Please enable JavaScript to view this site.

winIDEA Help

Version: 9.21.239

PCB Design Guidelines

In this topic:

Serial GigaBit Trace interfaces

Recommended measures

Serial GigaBit Trace interfaces

Target connectors

Target connectors for Active Probe Infineon DAP/DAPE II

 

 

Introduction

This topic describes guidelines on how to design Printed Circuit Boards (PCB) to minimize high-frequency effects and to ensure the correct operation of the Serial GigaBit Trace interface.

Due to the continuously increasing demands of today’s embedded applications, MCUs get more and more complex by higher integration, flexible peripherals allocation, performance acceleration and power efficiency requirements. Upcoming multi-core processors impose even bigger challenges with increasing debug and trace interface speeds. However, physically all trace ports consist of several data lines and a clock. With higher integration and frequencies, the on-chip trace signals are subject to (increased) signal distortion which can prevent external hardware trace tool (e.g., BlueBox) from capturing the trace stream correctly.

The quality of on-chip trace signals depends mostly on the way how the debug interface is implemented by the semiconductor vendor but even more on the PCB layout design itself. To avoid signal distortion and to retrieve a high-quality trace already, the PCB designer should consider several aspects already to provide a stable environment.

 

 

Serial GigaBit Trace interfaces

Currently, we support:

High Speed Serial Trace Port (HSSTP) on ARM devices

Aurora Trace Port on:

oInfineon Aurix™ (AGBT, SGBT)

oNXP/ST Power Architecture®

oRenesas RH850

 

HSSTP interface runs at speeds up to 12.5 Gbps, whereas Aurora interface runs at speeds up to 5Gbps, which means high-speed board layout guidelines and practice must be considered while routing Serial GigaBit Trace physical interface from the transmitter (Target Board) to the receiver - trace tool (BlueBox).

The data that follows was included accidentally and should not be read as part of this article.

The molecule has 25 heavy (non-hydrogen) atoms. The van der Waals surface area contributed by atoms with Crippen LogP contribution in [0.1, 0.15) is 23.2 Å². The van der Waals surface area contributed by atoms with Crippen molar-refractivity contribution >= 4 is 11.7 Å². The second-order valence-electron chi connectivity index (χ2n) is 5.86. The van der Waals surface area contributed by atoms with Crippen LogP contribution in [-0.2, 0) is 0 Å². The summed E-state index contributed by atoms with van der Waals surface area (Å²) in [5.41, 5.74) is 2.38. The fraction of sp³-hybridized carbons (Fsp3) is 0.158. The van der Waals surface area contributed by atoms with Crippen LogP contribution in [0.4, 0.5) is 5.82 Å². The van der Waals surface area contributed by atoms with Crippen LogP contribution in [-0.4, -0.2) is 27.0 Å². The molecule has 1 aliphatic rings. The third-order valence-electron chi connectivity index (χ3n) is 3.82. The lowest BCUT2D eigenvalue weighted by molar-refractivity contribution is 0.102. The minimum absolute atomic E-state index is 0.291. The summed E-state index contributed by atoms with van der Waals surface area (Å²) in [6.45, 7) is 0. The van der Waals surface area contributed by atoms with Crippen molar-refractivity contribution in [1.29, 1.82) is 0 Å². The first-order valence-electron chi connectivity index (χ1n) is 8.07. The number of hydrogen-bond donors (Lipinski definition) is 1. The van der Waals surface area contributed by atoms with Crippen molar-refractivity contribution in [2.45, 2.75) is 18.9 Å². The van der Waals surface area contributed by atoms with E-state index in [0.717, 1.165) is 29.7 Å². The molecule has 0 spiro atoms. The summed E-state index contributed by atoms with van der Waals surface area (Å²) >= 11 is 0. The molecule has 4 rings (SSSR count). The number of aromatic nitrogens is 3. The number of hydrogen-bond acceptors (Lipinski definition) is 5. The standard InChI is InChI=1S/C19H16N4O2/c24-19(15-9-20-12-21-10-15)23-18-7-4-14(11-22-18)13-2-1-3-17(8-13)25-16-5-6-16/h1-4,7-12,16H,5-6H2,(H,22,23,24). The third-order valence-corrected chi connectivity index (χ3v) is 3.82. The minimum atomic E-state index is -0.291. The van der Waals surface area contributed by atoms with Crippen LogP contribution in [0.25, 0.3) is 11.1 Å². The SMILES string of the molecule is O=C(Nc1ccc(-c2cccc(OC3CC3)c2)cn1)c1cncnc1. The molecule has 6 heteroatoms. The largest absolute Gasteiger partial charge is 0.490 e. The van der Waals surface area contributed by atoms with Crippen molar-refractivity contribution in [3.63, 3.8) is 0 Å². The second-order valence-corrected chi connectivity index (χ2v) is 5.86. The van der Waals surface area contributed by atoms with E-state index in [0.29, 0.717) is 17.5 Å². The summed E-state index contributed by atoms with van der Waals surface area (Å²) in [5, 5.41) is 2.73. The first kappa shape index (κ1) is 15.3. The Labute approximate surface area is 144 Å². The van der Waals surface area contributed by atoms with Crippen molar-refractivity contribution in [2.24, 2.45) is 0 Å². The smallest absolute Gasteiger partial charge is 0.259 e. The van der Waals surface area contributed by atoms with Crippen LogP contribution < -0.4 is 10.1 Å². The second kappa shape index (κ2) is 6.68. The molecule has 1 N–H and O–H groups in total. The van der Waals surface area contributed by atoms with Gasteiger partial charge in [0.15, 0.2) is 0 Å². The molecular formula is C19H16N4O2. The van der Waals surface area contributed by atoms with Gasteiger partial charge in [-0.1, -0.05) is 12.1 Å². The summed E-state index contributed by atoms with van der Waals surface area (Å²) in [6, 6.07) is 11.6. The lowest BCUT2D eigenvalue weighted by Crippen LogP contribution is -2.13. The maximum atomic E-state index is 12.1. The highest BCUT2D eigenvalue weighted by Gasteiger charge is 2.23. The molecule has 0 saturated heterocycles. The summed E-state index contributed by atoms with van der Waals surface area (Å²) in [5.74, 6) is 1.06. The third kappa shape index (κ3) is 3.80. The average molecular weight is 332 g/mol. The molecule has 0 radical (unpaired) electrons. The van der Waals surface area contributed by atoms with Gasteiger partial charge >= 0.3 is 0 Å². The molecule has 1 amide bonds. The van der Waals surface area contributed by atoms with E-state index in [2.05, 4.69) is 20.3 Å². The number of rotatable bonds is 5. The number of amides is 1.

Serial GigaBit Trace interface lines are connected directly to the FPGA implementing the physical interface. These lines exhibit the following characteristics:

 

Receive data lanes

To ensure interoperability between drivers and receivers of different vendors, AC coupling at the receiver input is used. 100nF AC coupling capacitors for connection to the transmitter are used at Aurora Nexus receiver input pins.

 

Transmit data lanes

This direction is normally not applicable for Aurora Nexus trace operation.

 

Clock lane

100nF AC coupling capacitors are located on the CLK output to protect drivers from possibly getting shorted. Target side usually has its own AC coupling.

 

 

Recommended measures

Following guidelines help minimizing high frequency effects and avoiding signal integrity issue:

 

Design concerns and placement

For best signal integrity, CPU/MCU/SoC should be soldered directly on the PCB; any sockets in between might reduce the signal quality.

Place debug/trace connector as close as possible to the CPU/MCU/SoC to minimize routing length.

Ground signals should be soldered directly to the ground plane.

Adjust termination to driver strength to match trace line impedance.

hmtoggle_arrow0 Keep the trace line impedance at 50 Ohm. Place the termination resistor as close as possible to the driver.